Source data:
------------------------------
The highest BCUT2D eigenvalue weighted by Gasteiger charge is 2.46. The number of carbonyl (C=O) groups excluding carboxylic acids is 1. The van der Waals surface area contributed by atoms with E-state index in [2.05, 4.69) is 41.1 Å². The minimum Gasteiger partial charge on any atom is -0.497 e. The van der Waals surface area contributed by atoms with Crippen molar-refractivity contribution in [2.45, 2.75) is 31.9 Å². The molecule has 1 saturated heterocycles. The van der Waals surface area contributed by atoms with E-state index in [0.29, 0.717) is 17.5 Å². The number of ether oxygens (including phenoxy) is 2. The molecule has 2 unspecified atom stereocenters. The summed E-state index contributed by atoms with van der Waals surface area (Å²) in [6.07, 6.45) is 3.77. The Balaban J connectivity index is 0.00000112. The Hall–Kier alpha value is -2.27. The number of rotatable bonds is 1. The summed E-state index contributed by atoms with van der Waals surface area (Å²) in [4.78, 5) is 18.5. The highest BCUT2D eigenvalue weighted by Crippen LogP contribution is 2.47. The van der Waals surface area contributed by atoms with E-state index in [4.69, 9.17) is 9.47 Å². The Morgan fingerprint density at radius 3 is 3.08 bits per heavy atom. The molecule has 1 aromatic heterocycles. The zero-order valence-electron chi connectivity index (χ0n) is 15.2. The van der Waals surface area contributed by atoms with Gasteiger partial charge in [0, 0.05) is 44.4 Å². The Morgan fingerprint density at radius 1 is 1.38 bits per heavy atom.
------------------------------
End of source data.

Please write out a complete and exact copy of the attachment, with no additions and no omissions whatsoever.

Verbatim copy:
The highest BCUT2D eigenvalue weighted by Gasteiger charge is 2.46. The number of carbonyl (C=O) groups excluding carboxylic acids is 1. The van der Waals surface area contributed by atoms with E-state index in [2.05, 4.69) is 41.1 Å². The minimum Gasteiger partial charge on any atom is -0.497 e. The van der Waals surface area contributed by atoms with Crippen molar-refractivity contribution in [2.45, 2.75) is 31.9 Å². The molecule has 1 saturated heterocycles. The van der Waals surface area contributed by atoms with E-state index in [0.29, 0.717) is 17.5 Å². The number of ether oxygens (including phenoxy) is 2. The molecule has 2 unspecified atom stereocenters. The summed E-state index contributed by atoms with van der Waals surface area (Å²) in [6.07, 6.45) is 3.77. The Balaban J connectivity index is 0.00000112. The Hall–Kier alpha value is -2.27. The number of rotatable bonds is 1. The summed E-state index contributed by atoms with van der Waals surface area (Å²) in [4.78, 5) is 18.5. The highest BCUT2D eigenvalue weighted by Crippen LogP contribution is 2.47. The van der Waals surface area contributed by atoms with E-state index in [4.69, 9.17) is 9.47 Å². The Morgan fingerprint density at radius 3 is 3.08 bits per heavy atom. The molecule has 1 aromatic heterocycles. The zero-order valence-electron chi connectivity index (χ0n) is 15.2. The van der Waals surface area contributed by atoms with Gasteiger partial charge in [0, 0.05) is 44.4 Å². The Morgan fingerprint density at radius 1 is 1.38 bits per heavy atom.